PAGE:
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week 4

by: Anahit Ghaltaghchyan
Anahit Ghaltaghchyan

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intro to global studies 1
Dr. Philip McCarty
Class Notes
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This 7 page Class Notes was uploaded by Anahit Ghaltaghchyan on Saturday July 16, 2016. The Class Notes belongs to global at University of California Santa Barbara taught by Dr. Philip McCarty in Summer 2016. Since its upload, it has received 37 views. For similar materials see intro to global studies 1 in Global Studies at University of California Santa Barbara.


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Date Created: 07/16/16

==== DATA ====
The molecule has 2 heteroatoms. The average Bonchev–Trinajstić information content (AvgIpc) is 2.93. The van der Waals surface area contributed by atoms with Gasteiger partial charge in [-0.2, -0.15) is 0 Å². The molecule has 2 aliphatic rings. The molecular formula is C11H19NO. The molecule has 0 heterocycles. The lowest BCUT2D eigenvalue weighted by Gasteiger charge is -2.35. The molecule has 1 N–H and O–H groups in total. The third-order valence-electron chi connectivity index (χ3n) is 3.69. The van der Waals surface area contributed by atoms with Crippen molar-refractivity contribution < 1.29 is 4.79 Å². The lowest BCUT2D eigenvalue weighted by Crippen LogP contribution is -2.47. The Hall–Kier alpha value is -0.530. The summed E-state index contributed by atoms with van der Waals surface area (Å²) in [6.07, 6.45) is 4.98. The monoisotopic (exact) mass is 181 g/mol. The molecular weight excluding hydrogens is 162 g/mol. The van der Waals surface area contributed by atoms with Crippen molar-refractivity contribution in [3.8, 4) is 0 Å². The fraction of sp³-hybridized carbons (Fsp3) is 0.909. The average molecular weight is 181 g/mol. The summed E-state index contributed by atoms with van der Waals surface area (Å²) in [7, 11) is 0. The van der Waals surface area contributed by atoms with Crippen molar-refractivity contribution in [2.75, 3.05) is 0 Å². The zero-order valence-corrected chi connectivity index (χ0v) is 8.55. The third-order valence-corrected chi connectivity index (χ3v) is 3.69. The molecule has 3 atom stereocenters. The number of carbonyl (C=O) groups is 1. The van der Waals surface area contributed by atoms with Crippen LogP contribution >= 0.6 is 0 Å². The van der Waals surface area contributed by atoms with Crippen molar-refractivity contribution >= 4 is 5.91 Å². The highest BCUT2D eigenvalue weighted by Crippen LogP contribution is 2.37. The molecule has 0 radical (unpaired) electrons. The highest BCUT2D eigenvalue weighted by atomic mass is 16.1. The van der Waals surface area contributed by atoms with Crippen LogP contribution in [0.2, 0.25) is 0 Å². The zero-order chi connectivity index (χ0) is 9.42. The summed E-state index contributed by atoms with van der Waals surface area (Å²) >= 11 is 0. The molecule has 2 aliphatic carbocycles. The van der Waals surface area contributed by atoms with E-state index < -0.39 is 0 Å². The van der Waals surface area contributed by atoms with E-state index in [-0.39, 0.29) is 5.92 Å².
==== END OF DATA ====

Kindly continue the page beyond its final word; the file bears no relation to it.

▯ Apollo 8 – 1968 ▯ ▯ Lecture 4- Video ▯ China-dragon throne ▯ Ancient Chinese Treasure Fleet- China discovered the world (amazing History documentary) (1:33) watch first 60 minutes ▯ ▯ Lecture 5-Fromation of Early World trade and colonialism Medieval world trade Limited by means of transportation  Overland and coastal  Usually done in relay  Mostly high value- low bulk merchandise  Carried by humans, pack animals, or boats ▯ Trans sahara Caravans ▯ Three wise ben frankincense and myrrth ▯ East coast of Africa to Mideast to India, china and pacific ▯ ▯ Spices and trade  Spices desired as medicine, preservatives ad flavoring  Before 16 c trade in hands of chinese, arabs, gujeratis and venetians  Europeans sought routes to spice areas after fall of Constantinople to the Ottomans in 1453  Most values spices; pepper, cinnamon, nutmeg and mace cloves  ▯ The sea ▯ Voyage of discovery  Prince henry the “navigator” (Portugal) o Develops the caravel-lighter, faster, more efficient o Rounds modern Cape Verde in 1444- bypassing Muslim lands and Sahara deserts ▯ Vasco de Gama (Portugal)  1497 shows indian ocean is connected to other known seas ▯ Columbus(Spain)  First to make trans pacific. Vast resources found ▯ Ferdinand Magellan (spain)  Circumnavigates the globe  World becomes global ▯ World cut in half- half to Spain half to Portugal-Treaty of Torsedillas 1494 ▯ Rise of Mainla as trading port  entrepot- where goods are brought for import and export- collection and distribution ▯ Silver and World trade  China becomes the main importer of silver. o 25% of world population  Silver comes mainly from mines in Mexico and Brazil along with Japan o Chinese paper money gets overissued, leading to silver becoming worth double in china o Profits made from sale of Silver, lead to more expeditions (conquistadors)  Spanish profits leads to military successes and increased colonization in S. America  Japans profits from imports are invested in Japan o Leads to unification of Japan ▯ Why trade produces colonies  Increased administrative control over transactions  Security of ports, vessels and cargo  Economic benefits such as land, raw materials such as minerals and labor  To expand markets, industry and trade  To increase reputation among other nations  To obtain military advantages  To spread ones own religion to others  ▯ Kinds of colonies  Colonies of trade o Collected/brought good produced by native people o Small enclaves w/ few merchants that later expand  Colonies of occupation o Small number of Europeans rule for mother country o Mine precious metals and grow crops using native labor  Plantation colonies o Single crop grown on large scale w/imported labor  Colonies of settlement o White settlers displace native people and remove them, as in N America, S Africa, Australia, New Zealand ▯ Colonialism and Imperialism  Colonialism- form of imperialist exploitation that developed new forms with capitalist expansion of Europe over 400 years  Associated with planting and rule of colonies in distant territories  Colonialism rule is reinforced by an ideology o This ideology reflects the practice, theory and attitudes of dominating metropolitan center or state and is tailored to the governance and domination of subject peoples o Paves way for fording ideas of nationalism ▯ Ideology of colonialism  Based on a hierarchy of difference  Hierarch of difference is employed to prevent fair and equitable exchanges- political, economic, social, cultural- between center and colony  Colonial hierarchy of difference is reinforced by the idea of civilization ▯ Colonialism and the idea of Civilization  Idea of civilization was achieved state or condition of organized social life  Associated with systems of social stratification  Civilization assumed to be acquired in several different ways; blood, history, society and achievements  Historical precedents o Greece invented of barbarian as outsider o Rome extends idea od subordinated classes o By 18 century idea of civilization linked to notions of refinement and superiority and whiteness ▯ Advantages of civilization  Multiplication of physical comforts  Advancements and diffusion of knowledge  Decline of superstitions  Softening of manners  Spread of social and cultural exchange  Limitations of tyranny over weak and strong  Decline of war and conflict  Great works accomplished globally by cooperation ▯ Concepts that support idea of civilization  Nature-essential condition from which civilized values emerge  Uncivilized- primary, unrefined state of human conditions  Construction of category of others who are subordinated, deprecated, demonized, feared as barbarians  Hence idea of civilization inevitably entails racism, classism, sexism, double talk ▯ Colonialism of Double Talk  Colonial ideology rooted in subterfuge civilizing for plundering educating for dominating  Violent/unjust processes hidden behind smokescreen of justification aid development improvement and education  Defining colonies as protectorates, trust territories, camouflages their true character as sites of violent struggle for markers, bodies and minds  Hidden agenda of wars and deaths ▯ Colonialism and Race  Where subject people belong to a different race or indigenous community, ideology of race naturalizes intercultural relations as unequal  Naturalizing race operates in several ways places people outside history/civilization  Neutralizing race views them as genetically inferior  Exploitation not just for profit and convenience but constructed as a natural state  Transfers ideas of natural selections like survival of the fittest to human evolution ▯ Modern concept of race  The modern concept of race developed late in the colonial period  Origin of species- Darwin  Social Darwinism theory distorted Darwin science and created pseudo scientific narrative to naturalize category of races  Eugenics used to talk in blood quantum terms  The concept of race has no biological meaning o Race is a social construct ▯ Colonialism and Gender  Sexist exclusivity of colonial discourses ally them ideologically with patriarchal practices  Civilizing task of colonization is morally justified as paternalistic   Tasks associated not just with male power, assumed to be white mans burden  Gendering colonialism means that white born to rule  Women of all colors born to supplement, serve white males in civilization task Sugars as a global commodity  Demands for sugar increases  Not just a sweetener but needed as preservative  Jams, candy, tea etc  By 1750 sugar surpassed grain as the most valuable commodity  By 1899 about 8 million tons produced per year  Today 1.54 billion tons produced per year  Today the average American consumes about 140 pounds of sugar per year ▯ Sugar and slaves  After fall of Constantinople  Portuguese began to use African slaves in Mediterranean  African slaves were already being used to grow sugar when Columbus stopped at Canary islands on his first voyage ▯ Triangular trade- slaves, sugars, and textiles  European sold textiles, liquid, iron, guns to buy slaves in Africa  African slaves sold in Americans to buy sugar, rum and timber  Sugar, rum and timber sold on European